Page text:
Lady Mary Curzon's Peacock dress

A close look at the bodice of Mary Curzon's peacock dress

Lady Mary Curzon’s Peacock dress is a firm favourite of visitors young and old to Kedleston Hall and it’s easy to see why. Despite its age, the dress still has the same captivating effect on people as it did the first time it was worn to the Delhi Durbar in 1903.

Unbelievably, the dress is 115 years old and given its age, is still in a remarkably stable condition. Much of the work that the Trust does behind the scenes is preventive conservation, rather than remedial restoration.

Frequent monitoring and control of the environment inside its display case prevents deterioration of the fabric and delicate metallic embroidered threads. This stable environment  means that damage is less likely to occur and minimises the need to handle and interfere with the dress.

Glittering in the spotlights
Mary Curzon's stunning Peacock dress

As the dress is covered in metal thread embroidery, including silver and gold, it is very susceptible to damage if the environment is not controlled appropriately. Relative humidity is very damaging to both textiles and metal resulting in tarnishing of the silver or mould on the textiles beneath.

Green beetle shells shimmer like emeralds
a close up of the peacock dress delicate embroidery

Over time, the display case has developed its own micro-climate. The slightest shift in external environment, such as moving the case and the dress to a different room, may cause the relative humidity inside to peak or trough.

The case has its own data-logger who records the temperature and relative humidity 24 hours a day, 365 days a year and allows the team to keep an eye on the dress's environment.

Can you imagine what it would have been like to wear?
Side view of the bodice of the beautiful Peacock Dress

Textile with heavy beading or decorative detail can be notoriously difficult to display without gravity putting strain on areas of the fabric. The Peacock Dress itself weighs over 4.5kg (10lbs)!

The dress has its own custom made silk-covered mannequin designed to fit an Edwardian lady’s figure which supports the shape of the dress better. It plays a key role in preserving it, offering the hidden support required to protect the dress from damage.

A specialist consultant on displaying historic costume has been advising the House and Collections team on how we can better customise the mannequin. Hopefully we will be able to improve support and remove tension from the waistband, caused by the weight of the skirt, and improve the general appearance around the shoulders and hips.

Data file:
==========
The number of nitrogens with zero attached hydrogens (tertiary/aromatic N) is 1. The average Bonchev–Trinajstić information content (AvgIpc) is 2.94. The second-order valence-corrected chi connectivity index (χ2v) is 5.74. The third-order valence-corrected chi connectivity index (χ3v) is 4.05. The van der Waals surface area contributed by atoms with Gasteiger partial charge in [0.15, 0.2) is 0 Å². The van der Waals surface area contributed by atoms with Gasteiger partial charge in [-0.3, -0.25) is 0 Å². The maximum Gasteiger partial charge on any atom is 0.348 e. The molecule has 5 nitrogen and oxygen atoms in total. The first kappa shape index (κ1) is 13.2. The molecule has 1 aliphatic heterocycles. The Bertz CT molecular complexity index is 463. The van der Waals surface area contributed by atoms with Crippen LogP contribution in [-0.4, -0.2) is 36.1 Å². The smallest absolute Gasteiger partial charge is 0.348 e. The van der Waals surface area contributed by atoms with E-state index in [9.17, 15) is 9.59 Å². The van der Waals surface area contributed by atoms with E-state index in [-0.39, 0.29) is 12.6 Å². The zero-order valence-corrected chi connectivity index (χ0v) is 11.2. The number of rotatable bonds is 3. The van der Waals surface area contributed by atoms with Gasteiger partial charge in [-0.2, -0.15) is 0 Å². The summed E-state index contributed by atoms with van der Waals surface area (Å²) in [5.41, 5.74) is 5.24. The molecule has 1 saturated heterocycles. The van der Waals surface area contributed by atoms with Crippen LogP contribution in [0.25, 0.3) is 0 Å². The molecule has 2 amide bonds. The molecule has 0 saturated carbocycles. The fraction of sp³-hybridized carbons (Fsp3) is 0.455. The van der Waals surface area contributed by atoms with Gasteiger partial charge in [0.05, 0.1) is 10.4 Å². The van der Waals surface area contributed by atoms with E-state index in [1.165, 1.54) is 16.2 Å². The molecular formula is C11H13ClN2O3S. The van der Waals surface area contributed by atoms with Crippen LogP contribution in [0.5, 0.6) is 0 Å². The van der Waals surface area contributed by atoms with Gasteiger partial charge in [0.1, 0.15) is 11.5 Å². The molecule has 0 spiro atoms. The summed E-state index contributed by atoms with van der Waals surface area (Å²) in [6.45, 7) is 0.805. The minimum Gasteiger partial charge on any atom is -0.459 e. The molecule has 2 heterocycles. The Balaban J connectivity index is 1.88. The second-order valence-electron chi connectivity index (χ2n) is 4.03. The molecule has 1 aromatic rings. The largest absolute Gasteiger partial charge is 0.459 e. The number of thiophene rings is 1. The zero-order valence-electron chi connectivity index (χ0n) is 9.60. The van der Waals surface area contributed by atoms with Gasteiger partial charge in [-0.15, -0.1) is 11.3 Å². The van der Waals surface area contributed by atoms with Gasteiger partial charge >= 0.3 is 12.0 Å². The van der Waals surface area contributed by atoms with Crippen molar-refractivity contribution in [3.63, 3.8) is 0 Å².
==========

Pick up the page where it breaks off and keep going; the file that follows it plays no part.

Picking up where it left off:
Due to the ornate metal embroidery, the dress would have been very heavy to wear
the flowing skirt of the peacock dress

The dress was created by the House of Worth in Paris between 1901 and 1902 and was designed not only as a real eye-catcher but a political and cultural statement in itself. It definitely caught the attention of the world press, marking Lady Curzon as a leader of style in the same way as celebrities in the media do today.

" You cannot conceive what a dream she looked."
- A guest describing Lady Curzon at the Delhi Durbar in 1903

The skirt is made of champagne-coloured silk taffeta and is lined with densely woven Indian cotton muslin. The distinctive peacock feather pattern is created by intricate hand stitched embroidery. The ‘eye’ of each plume is set with iridescent green beetle wings, giving the glittering appearance of emeralds.

Lifting the layers
the peacock dress's delicate underskirt

The embroidery of the fabric was carried out in India by professional gold thread embroiderers. The fabric was then sent to Paris and made up into a two-piece dress of a bodice top and skirt. The bodice was embellished with lace and the trained skirt was trimmed with white silk flowers. The finished dress was then sent back to India for the Durbar.

Every inch designed to flatter and wow
The delicate lace draping across the shoulders of the peacock dress

Even after all these years the dress still has the power to captivate the room and for this reason it has been moved to its very own exhibition space in Kedleston Hall. It can now be the centre of attention as people enter the room, demanding the limelight as it did in Delhi in 1903.